Cities develop over time – sometimes around their strategic location, other times by need. Some grow haphazardly, some in a structured, planned way, while others manage to maintain their original identity, defying the sprawling development that is inevitable as cities develop. Here are a few golden oldies worthy of everyone’s bucket list.
DUBAI – UNITED ARAB EMIRATES
Dubai was once inhabited by Bedouins who made a living fishing, harvesting pearls and herding sheep and goats. Ancient dhows transported livestock and merchandise across the creek, camels were used as transport, and open markets were the shopping malls of the day. This ancient Dubai is still to be found amid the steel-and-glass skyscrapers of this most modern of Middle Eastern cities.
A great place to start is the historic Al Fahidi District in Bur Dubai, with its wind towers, stone-coloured buildings and minarets. Walk through twisting streets and past coral-clad mansions – many of them now restored and home to quirky coffee shops, art galleries and museums. From there, venture into the wonderfully colourful, a tad noisy and extremely fascinating souks for a spot of shopping. The Textile Souk sells everything from beautiful fabrics to clothes, handcrafted shoes and souvenirs – there are fabulous pashminas in every colour, texture and fabric you can
Across the Creek in Deira, accessed by nifty water taxis (abra), is the world-famous Gold Souk, where the narrow streets and lanes are lined with shops whose glass-fronted windows are crammed with gold – from delicate necklaces to large ceremonial pieces, and absolutely everything in between. The nearby Spice Souk offers a more traditional experience, where you can imagine the colourful selection of spices with their wonderfully heady aroma having arrived in hessian sacks on a heavily laden dhow – or a camel. Enjoy a fresh coconut drink, watermelon smoothie or
chicken shawarma along the quayside … or even a puff or two of the shisha pipe. www.visitdubai.com
MANILA – PHILIPPINES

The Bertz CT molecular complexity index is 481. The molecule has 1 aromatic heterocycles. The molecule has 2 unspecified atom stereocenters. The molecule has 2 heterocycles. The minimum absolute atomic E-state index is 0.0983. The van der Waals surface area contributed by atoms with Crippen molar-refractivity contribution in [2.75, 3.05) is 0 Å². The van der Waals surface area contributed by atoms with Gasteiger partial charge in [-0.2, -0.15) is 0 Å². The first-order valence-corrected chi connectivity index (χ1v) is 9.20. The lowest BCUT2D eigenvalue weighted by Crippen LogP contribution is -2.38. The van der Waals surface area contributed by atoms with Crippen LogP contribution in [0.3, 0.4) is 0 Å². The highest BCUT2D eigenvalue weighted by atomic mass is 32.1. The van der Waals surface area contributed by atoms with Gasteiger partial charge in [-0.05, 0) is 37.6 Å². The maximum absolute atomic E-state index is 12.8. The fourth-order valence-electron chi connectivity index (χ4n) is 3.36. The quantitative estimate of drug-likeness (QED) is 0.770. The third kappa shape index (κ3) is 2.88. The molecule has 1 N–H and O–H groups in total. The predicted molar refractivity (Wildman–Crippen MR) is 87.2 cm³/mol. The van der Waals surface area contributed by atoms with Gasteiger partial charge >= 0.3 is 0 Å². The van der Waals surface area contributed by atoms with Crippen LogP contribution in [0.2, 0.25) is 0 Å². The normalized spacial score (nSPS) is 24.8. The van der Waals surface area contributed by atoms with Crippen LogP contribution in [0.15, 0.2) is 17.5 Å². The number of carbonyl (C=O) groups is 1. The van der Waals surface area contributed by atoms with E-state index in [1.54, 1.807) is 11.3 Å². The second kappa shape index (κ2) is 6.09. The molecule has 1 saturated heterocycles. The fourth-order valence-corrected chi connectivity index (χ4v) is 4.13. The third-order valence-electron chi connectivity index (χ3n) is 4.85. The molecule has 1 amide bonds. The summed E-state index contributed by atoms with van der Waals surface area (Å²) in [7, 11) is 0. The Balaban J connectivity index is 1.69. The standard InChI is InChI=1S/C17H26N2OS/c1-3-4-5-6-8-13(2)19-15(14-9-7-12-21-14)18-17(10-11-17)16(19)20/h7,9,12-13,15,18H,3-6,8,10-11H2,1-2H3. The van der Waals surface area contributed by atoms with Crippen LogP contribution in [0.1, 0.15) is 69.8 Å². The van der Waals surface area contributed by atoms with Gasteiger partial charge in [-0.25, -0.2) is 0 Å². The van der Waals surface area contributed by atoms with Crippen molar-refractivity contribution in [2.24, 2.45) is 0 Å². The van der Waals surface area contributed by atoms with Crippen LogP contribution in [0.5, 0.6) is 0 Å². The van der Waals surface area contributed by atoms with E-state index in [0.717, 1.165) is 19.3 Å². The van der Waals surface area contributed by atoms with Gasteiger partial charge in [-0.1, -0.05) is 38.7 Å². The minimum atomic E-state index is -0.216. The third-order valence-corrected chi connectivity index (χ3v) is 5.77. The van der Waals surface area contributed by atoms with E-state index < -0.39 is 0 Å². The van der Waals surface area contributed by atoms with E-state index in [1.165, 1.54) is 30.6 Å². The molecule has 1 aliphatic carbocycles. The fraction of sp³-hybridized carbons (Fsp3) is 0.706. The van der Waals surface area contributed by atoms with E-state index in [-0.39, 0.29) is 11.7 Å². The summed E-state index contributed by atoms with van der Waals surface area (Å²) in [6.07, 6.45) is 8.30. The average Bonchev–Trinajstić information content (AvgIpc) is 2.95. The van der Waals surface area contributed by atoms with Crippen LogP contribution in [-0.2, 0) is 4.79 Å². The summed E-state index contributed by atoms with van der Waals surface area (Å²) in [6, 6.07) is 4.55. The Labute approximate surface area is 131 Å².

This Asian city defies the obvious with its predominantly Christian population, with 86% being Roman Catholic – which is no surprise considering it was colonised by the Spanish from 1521 to 1898. Intramuros, Latin for ‘within the walls’, is the historic core of Manila. Its defensive walls were constructed in the late 16th century by the Spanish colonial government to protect the city from foreign invasions – and in later years to keep the ‘not so Spanish’ residents (their Filipino servants) out. A nightly curfew ensured the local workers left before the city gates closed.
The old city was guarded by Fort Santiago, a Spanish military fortress that imprisoned many Filipinos and Americans during the Spanish colonial period and World War II, but today it’s a great place to relax, visit the memorial museum and consider the Philippines’ colonial past. Another place of interest is the Church of San Agustin with its hand-carved wooden pews, an 18thcentury pipe organ and a beautiful trompe l’oeil ceiling. With some luck you may catch the local choir practising, or perhaps even a traditional wedding.
A stroll through the streets of Intramuros takes you past fast-food outlets, local eateries and food stalls with ube (purple yum, or rather yam) ice cream, ube cakes on a hot griddle, fried bananas on sticks and mounds of peanuts on trays. Ramshackle buildings adorned with political posters and peeling paint heave under the weight of power cables and crimson bougainvillea. Get a close-up look at the thick stone walls and surrounding moats, and climb the steps for a commanding view of the streets within Intramuros and Metro Manila – the sprawling area beyond the wall. www.experiencephilippines.org
STONE TOWN – ZANZIBAR
From narrow alleys, markets and mosques to freshly roasted coffee, spiced tea and fragrant curries, Stone Town is a delight to the senses. This UNESCO World Heritage Site is the historic part of what is now the island’s capital, Zanzibar City. A melting pot of Arab, Indian, European and African cultures and traditions, it dates back centuries to a time when trade was in Chinese silks, spices, ivory and gold, to when Vasco de Gama brought European influences to the area, and when the Sultanate of Oman took control. During this time the slave trade flourished, until its (theoretical) abolition in 1873. Unfortunately, though, the trade went ‘underground’ for many more decades.
Start with a visit to the Old Fort, Palace Museum and House of Wonders for a sense of history, the Anglican Cathedral of Christ Church and the nearby memorial sculpture to get a grip on the atrocity of the slave trade, and then lighten up by filling your belly with traditional Zanzibar cuisine at the Forodhani Gardens Food Market. Wander through the maze of narrow alleyways and peek through the open doorways of old Arab mansions, immerse
yourself in the sights, sounds and smells at the Darajani Markets – fresh fish, neatly stacked fruit and veggies, fabulous spices and freshly baked bread – and finish the day with sundowners on a rooftop terrace. www.zanzibartourism.go.tz